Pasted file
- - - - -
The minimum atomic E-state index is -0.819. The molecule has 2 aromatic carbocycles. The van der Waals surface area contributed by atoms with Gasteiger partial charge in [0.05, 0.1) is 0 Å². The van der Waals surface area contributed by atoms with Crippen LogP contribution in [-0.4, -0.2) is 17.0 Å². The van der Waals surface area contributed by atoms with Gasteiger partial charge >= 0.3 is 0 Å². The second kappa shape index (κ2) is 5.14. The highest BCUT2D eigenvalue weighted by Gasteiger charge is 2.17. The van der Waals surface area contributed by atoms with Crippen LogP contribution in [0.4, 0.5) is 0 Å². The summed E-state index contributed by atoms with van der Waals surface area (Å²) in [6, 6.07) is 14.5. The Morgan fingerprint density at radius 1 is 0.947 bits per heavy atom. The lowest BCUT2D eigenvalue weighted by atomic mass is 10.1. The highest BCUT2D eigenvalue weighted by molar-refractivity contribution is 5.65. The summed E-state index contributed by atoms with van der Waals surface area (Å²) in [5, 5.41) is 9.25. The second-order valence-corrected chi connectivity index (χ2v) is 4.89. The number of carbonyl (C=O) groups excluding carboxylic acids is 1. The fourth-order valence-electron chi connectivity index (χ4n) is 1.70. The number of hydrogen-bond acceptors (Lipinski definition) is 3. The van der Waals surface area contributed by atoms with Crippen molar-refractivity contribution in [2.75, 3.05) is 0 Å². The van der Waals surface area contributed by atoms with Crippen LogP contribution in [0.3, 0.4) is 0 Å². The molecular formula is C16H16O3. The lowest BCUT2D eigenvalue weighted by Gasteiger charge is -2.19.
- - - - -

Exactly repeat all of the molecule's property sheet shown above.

The minimum atomic E-state index is -0.819. The molecule has 2 aromatic carbocycles. The van der Waals surface area contributed by atoms with Gasteiger partial charge in [0.05, 0.1) is 0 Å². The van der Waals surface area contributed by atoms with Crippen LogP contribution in [-0.4, -0.2) is 17.0 Å². The van der Waals surface area contributed by atoms with Gasteiger partial charge >= 0.3 is 0 Å². The second kappa shape index (κ2) is 5.14. The highest BCUT2D eigenvalue weighted by Gasteiger charge is 2.17. The van der Waals surface area contributed by atoms with Crippen LogP contribution in [0.4, 0.5) is 0 Å². The summed E-state index contributed by atoms with van der Waals surface area (Å²) in [6, 6.07) is 14.5. The Morgan fingerprint density at radius 1 is 0.947 bits per heavy atom. The lowest BCUT2D eigenvalue weighted by atomic mass is 10.1. The highest BCUT2D eigenvalue weighted by molar-refractivity contribution is 5.65. The summed E-state index contributed by atoms with van der Waals surface area (Å²) in [5, 5.41) is 9.25. The second-order valence-corrected chi connectivity index (χ2v) is 4.89. The number of carbonyl (C=O) groups excluding carboxylic acids is 1. The fourth-order valence-electron chi connectivity index (χ4n) is 1.70. The number of hydrogen-bond acceptors (Lipinski definition) is 3. The van der Waals surface area contributed by atoms with Crippen molar-refractivity contribution in [2.75, 3.05) is 0 Å². The van der Waals surface area contributed by atoms with Crippen LogP contribution in [0.3, 0.4) is 0 Å². The molecular formula is C16H16O3. The lowest BCUT2D eigenvalue weighted by Gasteiger charge is -2.19.